How Much Should I be Eating When Pregnant and How do I Get What I Need?

Women often wonder just how much they need to eat when they are pregnant.  Even though they have been eating all their lives the question of eating when pregnant seems particularly weighted.  No woman wants to gain too much weight but neither do they want to deprive their baby of essential nutrients.  How to balance these two concerns can create some serious anxiety.

You Aren’t Eating for Two

Forget the old adage, you aren’t really eating for two – well you are, but that second individual is awfully small and doesn’t eat nearly as much as a grown up.  The problem with the idea of eating for two is that you will eat way too much.  All you need to supplement your regular eating is about 200 to 300 extra calories per day.  As your pregnancy progresses that rises to about 500 extra calories; and that really isn’t much.

How do You Eat Now that You’re Pregnant?

The first question in designing a good pregnancy eating plan is to assess your nutritional savvy.  What do you eat on a daily basis?  Is your day filled with chips, cookies, soda and sweetened cereals?  You have a lot of work to do.  Do you eat mostly whole grains, lean meats and plenty of produce? Then it is just a matter of tweaking things a bit and you are all set.

Let’s assume you already have a good grasp on proper, healthy eating.

Basic Building Blocks for a Healthy Baby

Most of what your baby needs is going to be the same things you need; protein, carbohydrates, vegetables, fruits and fats.  There are specific nutrients that you will need to increase such as calcium, iron and folic acid, but basically it is a matter of getting the additional calories you need soundly.

1. Proteins – Your best sources of lean protein will come from grass fed beef and lamb, wild caught fish, and organically raised poultry, pork and whole eggs.  All of these sources contain high levels of Omega 3 fatty acids which promote heart health and brain development.  Additionally, that protein will provide plenty of building blocks for little cells.

2. Carbohydrates – Carbs are not evil, no matter what you have heard.  They are the most easily available source of energy you get; the catch is to make sure you are getting complex carbohydrates that are connected with reasonable amounts of fiber.  Fiber slows the breakdown of carbohydrates into sugars and provides plenty of roughage to keep your digestion moving along.  Whole grains, whole fruits and organic vegetables are good, healthy sources of carbohydrates – just don’t overdo it.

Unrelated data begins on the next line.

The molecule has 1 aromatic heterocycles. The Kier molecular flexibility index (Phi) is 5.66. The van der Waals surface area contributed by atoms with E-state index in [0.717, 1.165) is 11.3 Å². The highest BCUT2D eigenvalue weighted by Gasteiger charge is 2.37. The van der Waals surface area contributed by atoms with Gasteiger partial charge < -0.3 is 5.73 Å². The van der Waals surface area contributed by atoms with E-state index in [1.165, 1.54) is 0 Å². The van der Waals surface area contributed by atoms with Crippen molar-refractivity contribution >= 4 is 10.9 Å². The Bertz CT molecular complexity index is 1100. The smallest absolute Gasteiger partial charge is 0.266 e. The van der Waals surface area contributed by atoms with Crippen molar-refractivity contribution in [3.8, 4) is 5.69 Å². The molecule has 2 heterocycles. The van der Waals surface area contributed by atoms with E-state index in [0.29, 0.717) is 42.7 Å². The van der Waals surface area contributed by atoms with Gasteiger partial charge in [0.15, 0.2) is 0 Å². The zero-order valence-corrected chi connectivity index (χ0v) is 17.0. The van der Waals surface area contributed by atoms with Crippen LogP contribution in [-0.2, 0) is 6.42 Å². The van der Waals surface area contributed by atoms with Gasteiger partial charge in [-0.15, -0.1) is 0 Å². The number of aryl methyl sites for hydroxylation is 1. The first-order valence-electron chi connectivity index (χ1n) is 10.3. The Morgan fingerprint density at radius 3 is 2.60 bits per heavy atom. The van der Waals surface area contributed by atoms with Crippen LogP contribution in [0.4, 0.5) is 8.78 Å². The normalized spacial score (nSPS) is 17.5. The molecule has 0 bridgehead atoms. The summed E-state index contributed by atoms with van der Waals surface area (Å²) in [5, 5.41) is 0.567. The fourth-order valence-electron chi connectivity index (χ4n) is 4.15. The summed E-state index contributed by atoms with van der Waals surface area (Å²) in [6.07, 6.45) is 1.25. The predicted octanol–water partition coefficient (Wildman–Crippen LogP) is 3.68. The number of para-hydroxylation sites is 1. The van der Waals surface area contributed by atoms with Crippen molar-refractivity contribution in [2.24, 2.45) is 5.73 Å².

3. Fats – Yes, fats are essential to both your health and the baby’s development.  Mono and poly unsaturated fats are your best choices, and they should come in the form of raw nuts, avocados and olive oil.  Some saturated fats are also important, you will find those in organic butter, coconut oil and your animal proteins.

4. Calcium, iron and folate – While you need more than just these three nutrients, these are particularly important.  Folate helps to prevent neural tube defects.  Calcium builds strong bones and teeth and iron helps you develop the additional blood you need to supply the baby’s needs with ease.  Fortunately, there is one food that provides all of these with ease and good taste – dark, leafy vegetables.  Spinach, bok choy, broccoli, chard, kale and any other vegetable in this family will help you get what you need of these nutrients.

Of course there is more to eating when pregnant than just piling on the leafy greens, but if you start with these principles you will have a good basis on which to build.  Remember, 200-300 calories really isn’t very much, so until you have a good idea of how much to increase your eating, keep track of your additional snacks, you will be happy you did when your pregnancy is over.


Eating when pregnant can feel intimidating and confusing.  Getting the right information requires choosing only one, reliable source and sticking with it.  At, we can help you educate yourself and enjoy your pregnancy more.


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